Creating great relationships is simple but not easy. It requires taking the focus off of ourselves and putting it on the person opposite us.
Our last several posts have dealt with various types of relationships that include significant others; in-laws, siblings, children and grandchildren. Now its time for a few words about friends and neighbors.
Why all this attention to relationships?
More than just getting along with people, enjoying extraordinary relationships enriches life and retirement in the most wonderful way. Research shows that a positive social life with lots of friends make aging a happier phase.
Listed below are a few basic reminders that I know you are familiar with but bear repeating:
Really listen. Pay attention to what the other person is saying without formulating your own response. Don’t start talking about yourself until you have responded to the speaker’s interests. This is much easier to say than do.
Think before you speak.
Is what you say going to hurt someone? It’s better to return the soft word rather than the sharp jab. I can remember shopping with a friend when a clerk was downright rude. I started to make a sharp retort to her when my friend said, “It’s really busy in here. I’ll bet it’s hard to work today.” The clerk made an immediate about face, apologizing for her rudeness and what could have been an unpleasant, negative situation was completely turned around by the soft word.
Good manners are not out of style. Simple phrases like “please” and “thank-you” show people that we care enough about them to show respect. Treat everyone as if they are equally important – because they are!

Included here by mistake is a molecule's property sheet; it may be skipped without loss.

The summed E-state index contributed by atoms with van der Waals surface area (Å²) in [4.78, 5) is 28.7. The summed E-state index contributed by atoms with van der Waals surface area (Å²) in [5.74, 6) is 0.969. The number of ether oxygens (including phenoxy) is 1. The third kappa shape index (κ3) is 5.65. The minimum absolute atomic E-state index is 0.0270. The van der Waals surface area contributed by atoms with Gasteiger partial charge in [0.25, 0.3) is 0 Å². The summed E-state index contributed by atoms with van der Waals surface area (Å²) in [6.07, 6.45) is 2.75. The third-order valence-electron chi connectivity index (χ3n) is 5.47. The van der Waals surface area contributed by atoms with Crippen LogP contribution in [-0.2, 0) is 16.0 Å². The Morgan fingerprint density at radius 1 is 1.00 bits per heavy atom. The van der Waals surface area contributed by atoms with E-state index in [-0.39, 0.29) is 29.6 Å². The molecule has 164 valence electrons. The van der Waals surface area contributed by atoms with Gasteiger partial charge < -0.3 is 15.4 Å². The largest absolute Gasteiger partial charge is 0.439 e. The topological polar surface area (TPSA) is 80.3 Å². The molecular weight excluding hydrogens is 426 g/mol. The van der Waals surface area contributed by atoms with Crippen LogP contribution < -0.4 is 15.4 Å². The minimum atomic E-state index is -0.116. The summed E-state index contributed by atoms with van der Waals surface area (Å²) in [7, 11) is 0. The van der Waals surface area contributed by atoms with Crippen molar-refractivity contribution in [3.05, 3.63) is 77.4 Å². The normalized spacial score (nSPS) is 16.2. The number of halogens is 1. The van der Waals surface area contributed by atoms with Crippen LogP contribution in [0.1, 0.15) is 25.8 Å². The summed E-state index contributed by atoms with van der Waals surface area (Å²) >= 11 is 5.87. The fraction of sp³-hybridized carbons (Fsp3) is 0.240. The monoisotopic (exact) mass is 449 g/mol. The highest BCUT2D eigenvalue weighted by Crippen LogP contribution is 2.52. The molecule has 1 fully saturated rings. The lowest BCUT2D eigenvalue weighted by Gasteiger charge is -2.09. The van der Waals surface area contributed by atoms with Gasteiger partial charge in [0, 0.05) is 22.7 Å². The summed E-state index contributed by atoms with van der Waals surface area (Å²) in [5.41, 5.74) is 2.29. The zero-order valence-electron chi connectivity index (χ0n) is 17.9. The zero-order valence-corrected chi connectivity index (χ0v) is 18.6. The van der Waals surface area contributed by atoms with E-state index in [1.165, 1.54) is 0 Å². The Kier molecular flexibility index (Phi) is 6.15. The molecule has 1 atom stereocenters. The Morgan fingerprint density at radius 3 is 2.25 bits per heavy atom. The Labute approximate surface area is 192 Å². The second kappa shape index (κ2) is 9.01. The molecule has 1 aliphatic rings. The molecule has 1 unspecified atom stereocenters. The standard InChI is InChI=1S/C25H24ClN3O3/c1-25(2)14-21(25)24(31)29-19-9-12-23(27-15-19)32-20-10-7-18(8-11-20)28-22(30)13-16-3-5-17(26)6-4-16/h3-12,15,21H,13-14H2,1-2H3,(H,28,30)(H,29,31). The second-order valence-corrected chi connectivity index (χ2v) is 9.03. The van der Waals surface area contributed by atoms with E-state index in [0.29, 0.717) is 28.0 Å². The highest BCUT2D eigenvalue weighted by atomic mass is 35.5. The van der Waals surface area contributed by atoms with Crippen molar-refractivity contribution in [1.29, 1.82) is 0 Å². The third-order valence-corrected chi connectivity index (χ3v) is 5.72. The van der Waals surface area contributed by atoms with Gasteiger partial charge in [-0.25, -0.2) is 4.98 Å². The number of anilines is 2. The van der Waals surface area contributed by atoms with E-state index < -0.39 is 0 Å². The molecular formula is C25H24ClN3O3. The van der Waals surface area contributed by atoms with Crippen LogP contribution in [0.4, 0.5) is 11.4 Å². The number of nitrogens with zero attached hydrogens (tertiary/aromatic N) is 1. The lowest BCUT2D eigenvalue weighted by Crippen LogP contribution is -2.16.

Be life-affirming to those around you.
Pam’s mother used to come and visit in the summer when her children were young. She stayed a month, and by the time she left, Pam felt better about everything and saw her whole life in a more positive light – marriage, children, home – everything. Her mother was a person who made all those around her feel better about themselves. Decide to be that kind of person.
Build people up.
Offer encouragement and support, kindness and praise. You don’t need to be insincere or phony but there’s something about most everyone that is worth complimenting. It’s just as easy as criticism and much more effective.
Accept yourself & those around you as they are.
Be who you are and take responsibility for the choices that you make. I can reach out, or I can be selfish. I can be kind, or I can be mean. I can be accepting, or I can be critical. Those are choices I make, and I will have to live with the consequences of those choices. The only person I can really change is me.
Agree to disagree with those who have different opinions.
Our closest friends hold completely different political opinions than we do, and we’re both pretty passionate about them. That hasn’t been a problem for us because we know that disliking an opinion is not the same thing as disliking a person. I know that our friends love America and want only what is best for this country, just as we do. We just see different ways of getting there. Respect and compromise are essential to extraordinary relationships.
Stop comparing yourself to others.
We’re all different. Those differences contribute to our uniqueness. Jealousy and envy are corrosive elements that bring only damage. Would you really want to be one in a batch of clones?
Reach out to others.
Almost everyone has felt shy, nervous, and insecure at some point or another. Be alert to your surroundings, and if you see someone looking that way, rescue him or her with an open-ended question. You never know; you might develop a wonderful new relationship.
Disengage from toxic and negative relationships.
If you have done everything you can to create an extraordinary relationship, and it is still sucking the life out of you, give it up and reclaim your life. Interactions with people who bring only negative energy are harmful and should be avoided as much as possible. If you must see that person, do it as infrequently as possible.
Welcome others with a smile. It makes you more approachable. Focus on happy things that make you feel good. After all, that’s what retirement is all about!
Retirement is wonderful. It’s doing nothing without worrying about getting caught at it—Gene Perret